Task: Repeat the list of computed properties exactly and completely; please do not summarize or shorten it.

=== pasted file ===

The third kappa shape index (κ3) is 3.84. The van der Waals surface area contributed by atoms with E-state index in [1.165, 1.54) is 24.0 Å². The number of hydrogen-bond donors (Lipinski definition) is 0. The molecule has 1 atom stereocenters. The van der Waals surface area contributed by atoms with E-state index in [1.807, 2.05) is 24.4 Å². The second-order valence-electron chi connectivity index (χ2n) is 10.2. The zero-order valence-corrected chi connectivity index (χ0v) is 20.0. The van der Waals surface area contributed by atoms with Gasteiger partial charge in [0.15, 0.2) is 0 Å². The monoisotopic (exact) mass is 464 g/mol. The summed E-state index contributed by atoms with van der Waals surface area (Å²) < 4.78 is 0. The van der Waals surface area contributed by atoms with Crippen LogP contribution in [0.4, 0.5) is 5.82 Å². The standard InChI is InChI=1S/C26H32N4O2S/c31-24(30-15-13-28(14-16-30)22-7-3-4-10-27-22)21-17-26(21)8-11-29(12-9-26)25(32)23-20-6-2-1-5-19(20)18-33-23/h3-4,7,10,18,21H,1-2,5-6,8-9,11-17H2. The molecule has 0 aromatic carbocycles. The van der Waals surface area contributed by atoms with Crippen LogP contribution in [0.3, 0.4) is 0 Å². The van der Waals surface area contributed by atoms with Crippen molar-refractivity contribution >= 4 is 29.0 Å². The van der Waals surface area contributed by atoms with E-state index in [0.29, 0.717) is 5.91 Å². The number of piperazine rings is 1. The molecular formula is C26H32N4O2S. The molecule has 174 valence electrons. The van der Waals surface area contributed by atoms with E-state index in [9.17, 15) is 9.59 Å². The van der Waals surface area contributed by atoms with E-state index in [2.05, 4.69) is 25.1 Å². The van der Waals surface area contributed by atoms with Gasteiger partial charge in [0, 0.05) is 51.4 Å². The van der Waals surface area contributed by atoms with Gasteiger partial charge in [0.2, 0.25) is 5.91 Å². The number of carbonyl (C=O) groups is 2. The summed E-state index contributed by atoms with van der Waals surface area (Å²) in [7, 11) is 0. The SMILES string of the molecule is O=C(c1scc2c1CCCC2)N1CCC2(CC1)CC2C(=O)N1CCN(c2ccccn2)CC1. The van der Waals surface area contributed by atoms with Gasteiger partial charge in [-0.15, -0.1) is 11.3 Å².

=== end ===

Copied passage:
The third kappa shape index (κ3) is 3.84. The van der Waals surface area contributed by atoms with E-state index in [1.165, 1.54) is 24.0 Å². The number of hydrogen-bond donors (Lipinski definition) is 0. The molecule has 1 atom stereocenters. The van der Waals surface area contributed by atoms with E-state index in [1.807, 2.05) is 24.4 Å². The second-order valence-electron chi connectivity index (χ2n) is 10.2. The zero-order valence-corrected chi connectivity index (χ0v) is 20.0. The van der Waals surface area contributed by atoms with Gasteiger partial charge in [0.15, 0.2) is 0 Å². The monoisotopic (exact) mass is 464 g/mol. The summed E-state index contributed by atoms with van der Waals surface area (Å²) < 4.78 is 0. The van der Waals surface area contributed by atoms with Crippen LogP contribution in [0.4, 0.5) is 5.82 Å². The standard InChI is InChI=1S/C26H32N4O2S/c31-24(30-15-13-28(14-16-30)22-7-3-4-10-27-22)21-17-26(21)8-11-29(12-9-26)25(32)23-20-6-2-1-5-19(20)18-33-23/h3-4,7,10,18,21H,1-2,5-6,8-9,11-17H2. The molecule has 0 aromatic carbocycles. The van der Waals surface area contributed by atoms with Crippen LogP contribution in [0.3, 0.4) is 0 Å². The van der Waals surface area contributed by atoms with Crippen molar-refractivity contribution >= 4 is 29.0 Å². The van der Waals surface area contributed by atoms with E-state index in [0.29, 0.717) is 5.91 Å². The number of piperazine rings is 1. The molecular formula is C26H32N4O2S. The molecule has 174 valence electrons. The van der Waals surface area contributed by atoms with E-state index in [9.17, 15) is 9.59 Å². The van der Waals surface area contributed by atoms with E-state index in [2.05, 4.69) is 25.1 Å². The van der Waals surface area contributed by atoms with Gasteiger partial charge in [0, 0.05) is 51.4 Å². The van der Waals surface area contributed by atoms with Gasteiger partial charge in [0.2, 0.25) is 5.91 Å². The number of carbonyl (C=O) groups is 2. The summed E-state index contributed by atoms with van der Waals surface area (Å²) in [7, 11) is 0. The SMILES string of the molecule is O=C(c1scc2c1CCCC2)N1CCC2(CC1)CC2C(=O)N1CCN(c2ccccn2)CC1. The van der Waals surface area contributed by atoms with Gasteiger partial charge in [-0.15, -0.1) is 11.3 Å².